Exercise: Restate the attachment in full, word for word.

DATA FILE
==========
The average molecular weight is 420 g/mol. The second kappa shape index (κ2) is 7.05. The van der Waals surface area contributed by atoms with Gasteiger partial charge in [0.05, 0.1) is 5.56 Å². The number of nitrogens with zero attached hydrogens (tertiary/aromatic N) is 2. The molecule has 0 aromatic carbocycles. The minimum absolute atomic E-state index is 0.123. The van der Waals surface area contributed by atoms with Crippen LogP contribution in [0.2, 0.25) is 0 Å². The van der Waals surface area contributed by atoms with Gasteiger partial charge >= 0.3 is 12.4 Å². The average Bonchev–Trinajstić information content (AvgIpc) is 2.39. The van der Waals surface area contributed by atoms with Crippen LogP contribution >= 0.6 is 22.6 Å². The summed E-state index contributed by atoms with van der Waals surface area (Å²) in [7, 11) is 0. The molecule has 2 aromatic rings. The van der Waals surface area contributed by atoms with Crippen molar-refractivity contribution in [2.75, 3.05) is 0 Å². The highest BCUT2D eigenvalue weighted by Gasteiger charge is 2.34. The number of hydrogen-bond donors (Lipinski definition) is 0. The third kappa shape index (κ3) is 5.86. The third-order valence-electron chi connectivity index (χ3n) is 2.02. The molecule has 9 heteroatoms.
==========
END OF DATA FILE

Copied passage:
The average molecular weight is 420 g/mol. The second kappa shape index (κ2) is 7.05. The van der Waals surface area contributed by atoms with Gasteiger partial charge in [0.05, 0.1) is 5.56 Å². The number of nitrogens with zero attached hydrogens (tertiary/aromatic N) is 2. The molecule has 0 aromatic carbocycles. The minimum absolute atomic E-state index is 0.123. The van der Waals surface area contributed by atoms with Crippen LogP contribution in [0.2, 0.25) is 0 Å². The van der Waals surface area contributed by atoms with Gasteiger partial charge >= 0.3 is 12.4 Å². The average Bonchev–Trinajstić information content (AvgIpc) is 2.39. The van der Waals surface area contributed by atoms with Crippen LogP contribution >= 0.6 is 22.6 Å². The summed E-state index contributed by atoms with van der Waals surface area (Å²) in [7, 11) is 0. The molecule has 2 aromatic rings. The van der Waals surface area contributed by atoms with Crippen molar-refractivity contribution in [2.75, 3.05) is 0 Å². The highest BCUT2D eigenvalue weighted by Gasteiger charge is 2.34. The number of hydrogen-bond donors (Lipinski definition) is 0. The third kappa shape index (κ3) is 5.86. The third-order valence-electron chi connectivity index (χ3n) is 2.02. The molecule has 9 heteroatoms.